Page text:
I watch a lot of films, and I see the fake pregnant belly and it makes me cringe. And so [it was] something that I talked about a lot with our SFX team… We tried a couple of different sizes on Gia, and we made a belly that she could also have a crop top on and you see a bit of the belly hanging out. And that gives it this element of realism. It’s not always hidden behind a t-shirt. Tia [Nomore, who plays Gia] was such a big important factor in all of this because I’m not a mother myself, but Tia was a recent mom when we filmed this. So she spent a lot of time just wearing the fake belly and trying to remember what it felt like not only to carry this belly, but also how people receive you, and how that impacts your social interactions.

There’s a moment where Gia’s case worker says: “We could maybe keep the child at home for as long as you’re breastfeeding”. I think you really got to the core of how some mothers can be treated like they cease to matter when the child arrives – unless they’re physically needed to provide something. And I wanted to know a bit more about your thoughts on that.

I think, for a lot of mothers, their child is taken away instantly, as soon as they’ve given birth. I understand some households are very difficult for a baby to survive in. And those factors are important and shouldn’t be ignored. But at the same time, if we think about some of these mothers… how are they physically ever going to heal if they are stripped away at that point? And even after they’re breastfeeding. What does that do to you physiologically? That was a huge, important part of this film – [I thought] “how do I create that sense of that awareness of the body and our connection to this thing that’s been growing inside of you, and then it’s taking on its own life away from you?”… I wanted to try to show that physiological effect it might have on a mother and a child.

Before you went into filmmaking, you were a professional volleyball player. Do you find that background helps you in your directing style? 

Definitely. I feel like I’ve met a lot of filmmakers that were very good at sports in high school, if not in college, and some of them professionally… There’s something about working in film that feels very complementary to working in a team environment on a court: looking at all the players around you and seeing what their skill sets are, trying to bring the best out in them, pushing them extremely hard and also them expecting to do that to you and not being afraid of that. People always say that I’m like an athlete when I’m directing. And I honestly think actors are like athletes, they really are putting themselves emotionally and physically through so much.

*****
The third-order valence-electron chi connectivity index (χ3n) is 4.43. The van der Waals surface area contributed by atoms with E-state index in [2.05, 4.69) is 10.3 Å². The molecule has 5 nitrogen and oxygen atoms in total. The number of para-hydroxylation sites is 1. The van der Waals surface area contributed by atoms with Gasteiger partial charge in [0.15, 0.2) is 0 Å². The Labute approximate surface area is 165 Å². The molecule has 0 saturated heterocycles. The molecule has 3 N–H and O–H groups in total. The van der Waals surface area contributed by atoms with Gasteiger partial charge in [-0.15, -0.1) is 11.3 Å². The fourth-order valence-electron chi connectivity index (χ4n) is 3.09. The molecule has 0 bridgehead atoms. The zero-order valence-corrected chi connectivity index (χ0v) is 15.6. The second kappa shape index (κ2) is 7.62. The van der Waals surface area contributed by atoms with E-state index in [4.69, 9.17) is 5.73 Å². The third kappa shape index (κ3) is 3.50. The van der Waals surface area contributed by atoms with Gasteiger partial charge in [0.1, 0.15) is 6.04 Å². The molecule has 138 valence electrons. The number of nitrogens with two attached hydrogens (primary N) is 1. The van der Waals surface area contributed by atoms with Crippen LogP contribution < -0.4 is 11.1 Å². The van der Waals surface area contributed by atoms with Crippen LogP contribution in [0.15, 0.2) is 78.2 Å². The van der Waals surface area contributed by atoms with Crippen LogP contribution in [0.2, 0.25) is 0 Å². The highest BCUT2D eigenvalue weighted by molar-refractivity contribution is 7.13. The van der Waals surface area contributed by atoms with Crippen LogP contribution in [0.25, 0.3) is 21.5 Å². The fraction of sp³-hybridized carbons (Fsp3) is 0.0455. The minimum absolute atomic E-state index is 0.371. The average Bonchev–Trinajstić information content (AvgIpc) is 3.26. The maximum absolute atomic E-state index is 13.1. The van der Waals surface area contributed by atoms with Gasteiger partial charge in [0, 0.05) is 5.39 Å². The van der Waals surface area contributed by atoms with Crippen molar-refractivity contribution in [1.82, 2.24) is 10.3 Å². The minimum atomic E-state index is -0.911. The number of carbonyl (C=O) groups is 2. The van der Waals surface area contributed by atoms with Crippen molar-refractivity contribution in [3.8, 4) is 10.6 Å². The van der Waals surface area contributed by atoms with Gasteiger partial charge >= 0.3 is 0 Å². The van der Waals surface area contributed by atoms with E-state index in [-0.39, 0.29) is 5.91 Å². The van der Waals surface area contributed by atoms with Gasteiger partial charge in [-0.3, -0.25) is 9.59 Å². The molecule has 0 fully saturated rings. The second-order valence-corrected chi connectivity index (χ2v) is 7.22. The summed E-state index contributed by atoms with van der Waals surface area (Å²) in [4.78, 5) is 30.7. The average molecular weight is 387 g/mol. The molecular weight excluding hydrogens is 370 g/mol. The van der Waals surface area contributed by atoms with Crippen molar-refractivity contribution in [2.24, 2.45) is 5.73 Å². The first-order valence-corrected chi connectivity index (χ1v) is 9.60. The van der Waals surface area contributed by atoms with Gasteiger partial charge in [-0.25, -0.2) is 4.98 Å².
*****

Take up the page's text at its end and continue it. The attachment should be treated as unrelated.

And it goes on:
You competed in the 2012 Olympics. What was scarier – that, or premiering your film to an audience for the first time?

Definitely premiering the film. I mean, I was 18 playing in the Olympics. So there was a sense of fearlessness. Now, I feel like I’m more insecure, probably than I ever have been. But also… If you are a really good athlete, you might get some haters, but for the most part, people respect how good you are at playing that sport. Whereas art, you’re just out there ready to be criticised. And that’s terrifying.

I look at older directors… they make one film, everyone loves them and the next film, everybody hates them and thinks they’ve lost it. And then it takes another five years to make another film, and maybe they’ll get it again… But for some reason, people keep doing it. I don’t know if it’s competitive, or if they like being on the edge of criticism. I’m not sure what it is. But I kind of feel that too. I’m terrified of being criticised for what I’m making, but if I don’t try, if I don’t put myself out there, I’ll forever be bottled up with that emotion. And I think I’d rather just get it out there.

► Earth Mama is in UK cinemas on 8 December.